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The Surprising Reason You May Have a Toothache Right Now

Spring. It’s a time of renewed hope. The snow melts, the birds return, the flowers, trees and grasses bloom. But along with all those wonderful perks, many people experience a major downside: tooth pain. So, what could be causing this unexpected discomfort and what can you do to prevent it? We asked Dr. Michelle Simpson of Wilmington, North Carolina for some insight into this surprisingly common problem.

Imagine waking up one beautiful spring morning to chirping birds, blue skies and the most excruciating tooth pain of your life. You take great care of your teeth, never miss a cleaning (okay, maybe you miss a cleaning here or there) and when you went to bed last night your teeth felt fine. What gives? Well, if you’re like many people this time of year, you could be suffering from allergies, thanks to the influx of new pollens returning to the air. But why would allergies hurt your teeth? 

"It’s not really the allergy itself that’s hurting you," Simpson said. "It’s the sinus pressure." 

Your sinuses are positioned directly above your top layer of teeth, which means if there is pressure on your sinuses, there’s a good chance you’ll feel that pressure in your teeth, too. Worse yet, because that pain isn’t caused by a specific tooth, it can often be felt in all your teeth. 

"Sinus pain can radiate throughout the top jaw and in extreme cases, through the lower jaw as well," Simpson said. 

The bad news for people with sinus-related dental pain, is that it could last the entire allergy season, depending on how severe your allergies are. In some areas of the U.S., allergy season can last two weeks, while in other areas it can last up to three months. For people with pollen allergies, that can be agonizing. But there is good news, too- the symptoms of sinus pain and pressure can often be alleviated with an OTC allergy medication.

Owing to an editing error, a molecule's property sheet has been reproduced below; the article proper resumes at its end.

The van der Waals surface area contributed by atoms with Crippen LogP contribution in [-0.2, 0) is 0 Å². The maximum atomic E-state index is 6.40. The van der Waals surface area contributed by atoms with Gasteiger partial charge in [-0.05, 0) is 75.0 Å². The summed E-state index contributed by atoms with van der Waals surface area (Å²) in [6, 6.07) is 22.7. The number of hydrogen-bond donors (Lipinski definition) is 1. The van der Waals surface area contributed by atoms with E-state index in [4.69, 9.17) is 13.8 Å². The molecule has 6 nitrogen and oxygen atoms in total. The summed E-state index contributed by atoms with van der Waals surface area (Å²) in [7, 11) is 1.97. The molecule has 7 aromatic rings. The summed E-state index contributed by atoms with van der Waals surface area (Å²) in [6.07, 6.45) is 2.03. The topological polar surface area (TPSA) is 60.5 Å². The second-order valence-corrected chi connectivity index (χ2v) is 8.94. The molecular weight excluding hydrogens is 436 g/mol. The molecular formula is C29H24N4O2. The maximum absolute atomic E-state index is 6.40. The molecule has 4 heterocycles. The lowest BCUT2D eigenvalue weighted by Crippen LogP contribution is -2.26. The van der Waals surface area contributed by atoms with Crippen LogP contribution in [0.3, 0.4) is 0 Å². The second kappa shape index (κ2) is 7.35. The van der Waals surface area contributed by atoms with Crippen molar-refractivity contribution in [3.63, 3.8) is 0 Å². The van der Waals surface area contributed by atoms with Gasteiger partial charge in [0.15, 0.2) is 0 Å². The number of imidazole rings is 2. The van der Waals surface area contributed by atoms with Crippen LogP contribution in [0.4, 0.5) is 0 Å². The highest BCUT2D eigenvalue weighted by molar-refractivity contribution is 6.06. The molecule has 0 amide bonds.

"I definitely recommend visiting your primary care physician or allergist if you believe you’re experiencing the effects of a pollen allergy,"  Simpson said. "Because there is so much overlap between allergy season and cold and flu season, it’s better to be safe than sorry, especially when it comes to medication." 

If beginning an allergy medication regimen doesn’t help alleviate the pressure on your teeth, Simpson recommends visiting your dentist to rule out any dental problems. 

"There could be a number of things causing you tooth pain in addition to sinus pressure, anything from cavities to an abscess to TMJ disorder," Simpson said. "Unfortunately, none of these things are problems you want to leave untreated, so do yourself a favor and get your mouth checked out just in case."

Simpson also cautions that tooth pain may not be the only symptom of allergies in your mouth- swelling of the tongue and lips, and even itchiness inside the cheeks and roof of the mouth can all indicate an allergy. 

"If you are experiencing an allergic reaction, it’s important to be seen by a doctor as soon as possible, especially if your lips or tongue are swelling. These are signs anaphylaxis, and could be life-threatening," SImpson said.

 Another important thing to remember? Just because you have never had seasonal allergies before doesn’t mean you don’t have them now, allergies can appear at any age, even if you’ve been exposed to the same pollen for your entire life. 

"People often think that it's only new pollen exposure that triggers allergic reactions, but you can theoretically go 40 years without any problems and wake up one day with a severe allergic reaction to the trees right outside your door,"  Simpson said. "The same thing happens all the time with food allergies."

For those who are experiencing side effects of seasonal allergies, the good news is that this too shall pass, along with the sinus pressure and tooth pain, which according to Simpson is no cause for long-term concern. 

"Though this type of tooth pain may be uncomfortable, it poses no risk of long-term damage," she said. "If allergy medication isn’t going far enough to reduce the pressure, speak to your physician or dentist to see if there’s something else that can be taken to help reduce some of the pressure- and always use medications as directed by your doctor."

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